Windows 98-- A step up, but modestly so
by Alan Zisman
(c) 1998. First
published in Canadian Computer Wholesaler, April 1998
Ready or not, here it comes.
Windows 98, that is.
When Microsoft announced that the might-have-been
Windows 4.0 was going
to carry the Windows 95 name, for many it seemed too reminiscent of the
US auto makers annual model changes. Some of the press promised
coverage of Windows 96 and Windows 97, products that never were.
Windows 95 didn?t stay still, however, and while the
stayed at the August 1995 release, bug fixes and new features being
available over the Web and to Original Equipment Manufacturers for
with new hardware.
Since late 1996, for example, OEMs have been using
2 (aka Win95b) which included the FAT32 and Internet Explorer. Even
was updated, to OEM-SR2.1, with Universal Serial Bus support, and
with Internet Explorer 4.0.
At the same time, Microsoft, was developing its next
behind the scenes, and eventually came public enough to promise a
for Windows 95. Early in 1998, they felt confident enough to offer
Beta 3 for wider distribution to media and customers wanting to get a
on working with the upcoming release. By the end of February, they sent
out the first of a series of potential Release Candidates to the 30,000
?official? beta test sites. Initial reports is that baring unforeseen
(either with the software itself, or with the US Justice Department),
98 seems pretty much ready.
And within days of the distribution of this issue, on
April 4th, they?ve
booked theaters in major North American cities for a presentation of
product. With all this activity, an official release sometime in May is
The fabled Microsoft hype machine, however, is running
at a much lower
pitch than in 1995. Partly, this is a response to the 1995 Windows
Despite spending an estimated $100 million, public response was only
A Rolling Stones jingle and an athlete climbing Toronto?s CN Tower
enough when the public was really focused on the Internet.
Windows 95 sales were good, but two and a half years
later, an estimated
70 million users are still working with 1992?s Win 3.1.
I?m writing this, running Win98 Beta 3? it feels
stable, fast, and ready
for the general public. But if Windows 95 was really Win 4.0, this
Win 5.0? think of it as Windows 4.1. A real set of improvement over Win
95, but still, a basically modest upgrade, more like the Windows 3.0 to
3.1 transition of the early 1990s than the more recent Win 3.1 to Win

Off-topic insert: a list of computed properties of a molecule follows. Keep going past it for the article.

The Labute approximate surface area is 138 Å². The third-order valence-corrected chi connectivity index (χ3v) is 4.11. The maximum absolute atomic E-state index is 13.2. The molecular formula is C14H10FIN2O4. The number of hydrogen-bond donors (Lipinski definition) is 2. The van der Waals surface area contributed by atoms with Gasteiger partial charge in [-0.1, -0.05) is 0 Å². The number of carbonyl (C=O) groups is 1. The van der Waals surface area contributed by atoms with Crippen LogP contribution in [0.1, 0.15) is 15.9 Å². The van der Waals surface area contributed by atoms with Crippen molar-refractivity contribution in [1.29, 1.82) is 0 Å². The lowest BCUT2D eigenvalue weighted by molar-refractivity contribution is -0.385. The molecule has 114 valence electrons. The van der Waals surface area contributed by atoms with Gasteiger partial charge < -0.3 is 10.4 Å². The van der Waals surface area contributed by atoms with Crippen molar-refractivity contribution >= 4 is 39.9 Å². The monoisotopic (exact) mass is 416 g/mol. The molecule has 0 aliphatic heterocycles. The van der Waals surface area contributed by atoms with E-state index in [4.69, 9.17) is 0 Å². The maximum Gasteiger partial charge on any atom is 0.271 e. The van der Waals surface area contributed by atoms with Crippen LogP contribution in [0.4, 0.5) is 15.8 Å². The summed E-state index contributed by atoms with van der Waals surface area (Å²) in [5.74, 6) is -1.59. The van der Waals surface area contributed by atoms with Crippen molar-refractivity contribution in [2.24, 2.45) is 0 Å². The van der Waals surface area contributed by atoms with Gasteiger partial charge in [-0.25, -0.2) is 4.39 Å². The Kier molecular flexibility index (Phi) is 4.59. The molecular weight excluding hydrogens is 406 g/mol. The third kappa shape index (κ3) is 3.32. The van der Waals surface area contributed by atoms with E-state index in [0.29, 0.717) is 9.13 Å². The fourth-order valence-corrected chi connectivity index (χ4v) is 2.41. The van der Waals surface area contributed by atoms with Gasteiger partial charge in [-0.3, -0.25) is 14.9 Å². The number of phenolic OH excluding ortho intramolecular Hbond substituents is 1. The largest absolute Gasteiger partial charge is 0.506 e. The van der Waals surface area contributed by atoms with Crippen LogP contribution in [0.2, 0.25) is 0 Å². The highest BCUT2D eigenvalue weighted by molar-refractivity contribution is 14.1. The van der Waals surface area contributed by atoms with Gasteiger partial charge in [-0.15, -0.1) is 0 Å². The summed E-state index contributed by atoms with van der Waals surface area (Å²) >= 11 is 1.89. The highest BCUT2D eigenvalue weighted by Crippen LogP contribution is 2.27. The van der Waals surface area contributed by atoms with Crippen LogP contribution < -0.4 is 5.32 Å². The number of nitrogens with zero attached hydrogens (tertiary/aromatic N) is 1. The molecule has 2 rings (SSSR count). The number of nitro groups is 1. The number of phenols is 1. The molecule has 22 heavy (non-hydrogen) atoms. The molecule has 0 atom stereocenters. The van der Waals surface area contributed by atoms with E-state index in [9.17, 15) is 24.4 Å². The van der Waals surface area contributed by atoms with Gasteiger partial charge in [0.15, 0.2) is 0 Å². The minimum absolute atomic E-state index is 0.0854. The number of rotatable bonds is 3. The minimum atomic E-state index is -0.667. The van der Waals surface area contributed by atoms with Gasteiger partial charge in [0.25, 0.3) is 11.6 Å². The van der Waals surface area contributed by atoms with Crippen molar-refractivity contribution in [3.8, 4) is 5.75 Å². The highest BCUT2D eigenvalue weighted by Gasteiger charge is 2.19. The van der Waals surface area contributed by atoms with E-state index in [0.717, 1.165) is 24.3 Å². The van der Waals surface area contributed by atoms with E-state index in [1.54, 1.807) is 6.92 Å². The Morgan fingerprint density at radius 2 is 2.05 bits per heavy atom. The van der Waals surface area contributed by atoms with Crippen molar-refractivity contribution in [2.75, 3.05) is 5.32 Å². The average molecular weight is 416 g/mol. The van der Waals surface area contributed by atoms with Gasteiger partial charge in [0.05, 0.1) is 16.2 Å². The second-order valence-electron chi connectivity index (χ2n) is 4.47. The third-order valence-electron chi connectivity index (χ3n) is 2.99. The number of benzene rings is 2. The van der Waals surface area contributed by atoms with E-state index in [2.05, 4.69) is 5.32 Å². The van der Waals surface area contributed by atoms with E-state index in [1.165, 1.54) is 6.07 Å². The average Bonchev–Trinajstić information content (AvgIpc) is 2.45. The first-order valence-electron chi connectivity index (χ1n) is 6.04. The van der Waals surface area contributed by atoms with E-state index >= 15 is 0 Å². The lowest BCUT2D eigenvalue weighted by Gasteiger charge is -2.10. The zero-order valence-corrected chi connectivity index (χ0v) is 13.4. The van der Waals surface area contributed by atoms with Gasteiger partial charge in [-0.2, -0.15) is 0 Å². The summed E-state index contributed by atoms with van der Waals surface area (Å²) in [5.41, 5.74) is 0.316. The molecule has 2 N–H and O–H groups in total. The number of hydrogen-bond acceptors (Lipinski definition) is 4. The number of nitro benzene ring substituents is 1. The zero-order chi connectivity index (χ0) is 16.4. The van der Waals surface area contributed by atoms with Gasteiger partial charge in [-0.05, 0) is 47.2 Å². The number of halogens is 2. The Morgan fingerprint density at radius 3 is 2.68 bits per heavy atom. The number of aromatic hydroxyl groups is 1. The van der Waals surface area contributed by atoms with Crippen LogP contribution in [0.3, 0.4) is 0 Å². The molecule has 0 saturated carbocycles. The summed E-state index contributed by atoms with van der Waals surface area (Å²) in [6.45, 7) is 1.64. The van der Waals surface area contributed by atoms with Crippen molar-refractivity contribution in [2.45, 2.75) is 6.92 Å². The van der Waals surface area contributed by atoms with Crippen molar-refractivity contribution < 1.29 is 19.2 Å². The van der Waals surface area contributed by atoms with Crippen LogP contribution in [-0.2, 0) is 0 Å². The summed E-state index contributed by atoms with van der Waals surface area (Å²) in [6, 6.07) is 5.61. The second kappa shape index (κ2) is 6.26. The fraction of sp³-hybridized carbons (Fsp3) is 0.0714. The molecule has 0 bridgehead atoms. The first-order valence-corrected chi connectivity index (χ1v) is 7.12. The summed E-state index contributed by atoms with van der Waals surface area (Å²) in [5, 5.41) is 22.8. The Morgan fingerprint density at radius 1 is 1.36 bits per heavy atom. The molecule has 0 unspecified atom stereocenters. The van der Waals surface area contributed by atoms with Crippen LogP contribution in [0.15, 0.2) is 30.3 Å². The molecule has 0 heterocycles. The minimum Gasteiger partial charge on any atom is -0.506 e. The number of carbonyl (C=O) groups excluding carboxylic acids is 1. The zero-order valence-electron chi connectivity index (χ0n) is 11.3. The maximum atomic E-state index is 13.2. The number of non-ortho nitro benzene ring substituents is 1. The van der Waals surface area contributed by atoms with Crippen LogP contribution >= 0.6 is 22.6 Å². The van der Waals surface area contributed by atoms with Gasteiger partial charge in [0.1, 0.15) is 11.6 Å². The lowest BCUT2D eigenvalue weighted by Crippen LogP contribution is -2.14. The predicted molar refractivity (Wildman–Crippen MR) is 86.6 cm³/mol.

While it installs happily over Win95 and Win 3.1
systems, many current
Win95 users really needn?t bother upgrading? purchasers of recent
who already have OSR-SR2 may already be using the upgraded FAT32 file
for large hard disk support. If they?ve downloaded Microsoft Internet
4.0, they have most of the user interface changes (and like me, may
turned off Active Desktop, and returned to the ?classic? Win 95
interface). Users of earlier versions of Win95 may want to upgrade if
added newer, large hard drives?just to get FAT32 along with the ability
to convert to that file system without destroying their current setup.
Windows 98 isn?t aimed at the existing user base,
however. It?s real
sales will be to purchasers of new hardware.
Along with FAT32 support for large hard drives, Win98
support for the whole collection of new hardware? all those
acronyms that have had often-disappointing sales over the past year.
? DVD drives, the next generation replacement for today?s CD-ROM
? AGP video overcoming the performance bottleneck on the PCI bus
? USB?Universal Serial Bus promising easy connection of cameras,
modems, speakers, and more
? Firewire (IEEE 1394) promising even higher performance than USB,
aiming at video cameras and more
? 1200 new drivers for modems, printers, and other hardware
Other improvements, in areas like boot-up speed, On
Now suspend mode,
and power management require new system-level support. Expect best
on systems with at least 22 megs of RAM?think of 32 megs as the new
for new systems.
There has been support for USB, DVD, and the like
prior to Win98, but
it has tended to be patchwork, after the fact add-ons, often with
performance. Having an operating system designed to support this
of hardware will make it easier to bundle these devices into new
and should help with after-market sales and upgrades.
Some corporate sites are thinking of skipping Win98;
to wait for its big sibling, NT 5.0, due late in 1998 or early 1999,
offering much the same hardware support and interface, along with NT?s
security, stability, and network features. NT 5.0 will be able to use
same new drivers as Win98, and as a result, will benefit from a wider
of hardware support than earlier NT versions. Unlike Win98, however, NT
5.0 systems will not be able to use existing Win95 drivers.
(This presents a dilemma for smaller hardware add-on
if they can only afford to develop one set of drivers, should they
a Win95-style driver package, usable by the tens of millions of
Win95 users as well as the new Win98 customers, or should they develop
a future-looking Win98 driver-set, allowing NT 5.0 users to become
while dropping support for the Win95 crowd? To a large extent, their
may depend on their target market?devices aimed at corporate customers
may want to ensure NT 5.0 support, while products aimed at the
market shouldn?t abandon the large Win95 customer-base just yet).
Like its predecessor Win95, however, Win98 continues
to offer better
backwards compatibility to DOS and Win 3.1 software, and better support
for game players. Continued support for Win95 drivers is also a plus.
a result, Win98 will be the operating system choice for most home and
Expect the upcoming release of Windows 98 to help
both of new, consumer-oriented computer systems, and of a wide range of